On legal advice that Maxwell’s binding death benefit may not be binding as it had not been formally delivered to the trustees during Maxwell’s life (a requirement under the SMSF deed), Patricia did not honour the binding death benefit nomination and instead paid Maxwell’s entire entitlement to herself.
Susan and Kerry took the matter to court. The court found that the binding death benefit nomination was indeed binding. Furthermore, the court ordered that Patricia be personally liable for the legal costs of Susan and Kerry to the extent that the corporate trustee was unable to pay them from its own funds. In this regard, the corporate trustee was prevented from seeking access to the assets of the SMSF fund to pay for the costs of Susan and Kerry.
While the court found in favour of Susan and Kerry, they were still tied up in court for many years to obtain what was owed to them. The case also demonstrates that given an executor does not automatically become a trustee of an SMSF, executors don’t have control over SMSF assets. Instead, had Maxwell nominated Susan or Kerry to replace him as trustee of the SMSF, Patricia would have been unable to take the steps she did.
Ioppolo & Hesford v Conti
The Ioppolo & Hesford v Conti case highlights that superannuation is not considered an asset of an estate — it is dealt with separately. Executors do not have control over SMSF entitlements unless they are appointed as trustees.
In this case, Francesca and Augusto Conti were the only trustees and members of an SMSF.
Francesca died in 2010. Francesca’s will stated that she wanted to leave her superannuation benefit of approximately $649,000 to her children and not her husband Augusto; however, at the time, she did not have a valid death benefit nomination in place.
Upon Francesca’s death, Augusto appointed as trustee of the SMSF a corporate trustee of which he was the sole director and shareholder. As a result, the corporate trustee had the discretion to pay Francesca’s entire SMSF entitlement to Augusto, which it did.
Francesca’s children took legal action as executors of her estate, arguing that they were entitled to be appointed as co-trustees of the SMSF which would have given them control over how the SMSF entitlement was paid.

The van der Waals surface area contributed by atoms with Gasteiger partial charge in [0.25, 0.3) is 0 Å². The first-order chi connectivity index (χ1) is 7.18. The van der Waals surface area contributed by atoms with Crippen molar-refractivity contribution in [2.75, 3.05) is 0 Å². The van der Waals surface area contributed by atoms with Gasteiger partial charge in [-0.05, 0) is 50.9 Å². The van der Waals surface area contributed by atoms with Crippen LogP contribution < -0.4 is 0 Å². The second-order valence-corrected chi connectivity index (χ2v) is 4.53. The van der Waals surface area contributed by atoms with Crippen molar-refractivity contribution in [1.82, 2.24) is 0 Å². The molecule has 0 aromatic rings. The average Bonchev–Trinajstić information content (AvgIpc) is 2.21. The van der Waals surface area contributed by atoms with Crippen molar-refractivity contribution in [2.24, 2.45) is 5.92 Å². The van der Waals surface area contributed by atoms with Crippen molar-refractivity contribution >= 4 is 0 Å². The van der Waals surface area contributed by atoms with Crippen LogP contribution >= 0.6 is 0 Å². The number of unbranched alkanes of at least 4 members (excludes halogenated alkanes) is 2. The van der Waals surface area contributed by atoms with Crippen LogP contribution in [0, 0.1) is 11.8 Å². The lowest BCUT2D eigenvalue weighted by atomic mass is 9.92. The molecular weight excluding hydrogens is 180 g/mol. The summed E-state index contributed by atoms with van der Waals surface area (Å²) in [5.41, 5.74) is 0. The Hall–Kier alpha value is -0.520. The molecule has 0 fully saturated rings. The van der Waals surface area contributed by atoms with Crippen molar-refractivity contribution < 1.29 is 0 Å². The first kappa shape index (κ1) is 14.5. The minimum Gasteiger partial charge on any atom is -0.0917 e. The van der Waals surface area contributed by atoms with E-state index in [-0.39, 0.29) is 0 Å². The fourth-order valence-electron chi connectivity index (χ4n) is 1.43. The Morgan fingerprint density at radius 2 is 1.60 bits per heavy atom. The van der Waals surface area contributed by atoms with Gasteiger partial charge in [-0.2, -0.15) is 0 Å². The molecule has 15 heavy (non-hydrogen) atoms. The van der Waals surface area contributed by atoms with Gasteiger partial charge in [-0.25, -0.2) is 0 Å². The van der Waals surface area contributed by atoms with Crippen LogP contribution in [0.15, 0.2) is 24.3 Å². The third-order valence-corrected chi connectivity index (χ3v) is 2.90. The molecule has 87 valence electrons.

The court found that executors are not automatically required to be appointed as co-trustees and that the corporate trustee was therefore entitled to ignore the directions set out in the will. As such, the court did not overturn the trustee’s decision to pay the SMSF entitlement to Augusto.
This case reveals how important it is to correctly document how an SMSF benefit is to be paid on a member’s death. In this case, had a binding death benefit nomination been created, the outcome may have been very different. It also highlights that executors do not have any control over the distribution of SMSF assets.
How can we ensure SMSF beneficiaries receive their share?
To ensure that super beneficiaries get their share when a member dies, it’s important to plan for how control of the SMSF will be transferred. It’s important to anticipate any issues and tailor a suitable response. Members should consider whether they can trust that the remaining trustee will respect their wishes when they die. If not, then a new trustee may need to be appointed.
The SMSF deed should be watertight and a binding death benefit nomination should be created. Having a trustee with an appropriately worded enduring power of attorney can usually ensure that superannuation funds go where the deceased member wanted them to go.
Written by Leigh Adams, Owen Hodge Lawyers
Source: SMSF Adviser